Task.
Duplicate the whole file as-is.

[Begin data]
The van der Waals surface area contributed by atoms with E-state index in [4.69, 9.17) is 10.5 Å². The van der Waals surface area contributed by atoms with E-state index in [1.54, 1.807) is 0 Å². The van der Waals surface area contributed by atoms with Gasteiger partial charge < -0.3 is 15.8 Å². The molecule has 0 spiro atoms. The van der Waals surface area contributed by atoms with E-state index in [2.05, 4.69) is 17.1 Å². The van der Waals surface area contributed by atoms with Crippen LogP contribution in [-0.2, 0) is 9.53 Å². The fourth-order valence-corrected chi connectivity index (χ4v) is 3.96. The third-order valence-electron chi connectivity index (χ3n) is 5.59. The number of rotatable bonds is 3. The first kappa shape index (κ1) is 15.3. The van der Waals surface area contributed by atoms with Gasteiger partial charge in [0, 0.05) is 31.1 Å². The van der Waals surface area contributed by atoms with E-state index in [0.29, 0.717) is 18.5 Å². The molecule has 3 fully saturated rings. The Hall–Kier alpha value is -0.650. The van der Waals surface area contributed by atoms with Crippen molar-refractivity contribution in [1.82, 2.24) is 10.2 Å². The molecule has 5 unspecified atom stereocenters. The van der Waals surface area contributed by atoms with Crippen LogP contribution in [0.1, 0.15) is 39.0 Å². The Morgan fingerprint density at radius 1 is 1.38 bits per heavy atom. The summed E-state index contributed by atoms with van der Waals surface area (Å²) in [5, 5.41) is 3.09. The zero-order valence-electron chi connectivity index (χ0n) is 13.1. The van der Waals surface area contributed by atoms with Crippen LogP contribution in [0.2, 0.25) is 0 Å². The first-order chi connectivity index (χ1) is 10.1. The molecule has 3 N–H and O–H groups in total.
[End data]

The van der Waals surface area contributed by atoms with E-state index in [4.69, 9.17) is 10.5 Å². The van der Waals surface area contributed by atoms with E-state index in [1.54, 1.807) is 0 Å². The van der Waals surface area contributed by atoms with Gasteiger partial charge < -0.3 is 15.8 Å². The molecule has 0 spiro atoms. The van der Waals surface area contributed by atoms with E-state index in [2.05, 4.69) is 17.1 Å². The van der Waals surface area contributed by atoms with Crippen LogP contribution in [-0.2, 0) is 9.53 Å². The fourth-order valence-corrected chi connectivity index (χ4v) is 3.96. The third-order valence-electron chi connectivity index (χ3n) is 5.59. The number of rotatable bonds is 3. The first kappa shape index (κ1) is 15.3. The van der Waals surface area contributed by atoms with Gasteiger partial charge in [0, 0.05) is 31.1 Å². The van der Waals surface area contributed by atoms with E-state index in [0.29, 0.717) is 18.5 Å². The molecule has 3 fully saturated rings. The Hall–Kier alpha value is -0.650. The van der Waals surface area contributed by atoms with Crippen molar-refractivity contribution in [1.82, 2.24) is 10.2 Å². The molecule has 5 unspecified atom stereocenters. The van der Waals surface area contributed by atoms with Crippen LogP contribution in [0.1, 0.15) is 39.0 Å². The Morgan fingerprint density at radius 1 is 1.38 bits per heavy atom. The summed E-state index contributed by atoms with van der Waals surface area (Å²) in [5, 5.41) is 3.09. The zero-order valence-electron chi connectivity index (χ0n) is 13.1. The van der Waals surface area contributed by atoms with Crippen LogP contribution in [0.2, 0.25) is 0 Å². The first-order chi connectivity index (χ1) is 10.1. The molecule has 3 N–H and O–H groups in total.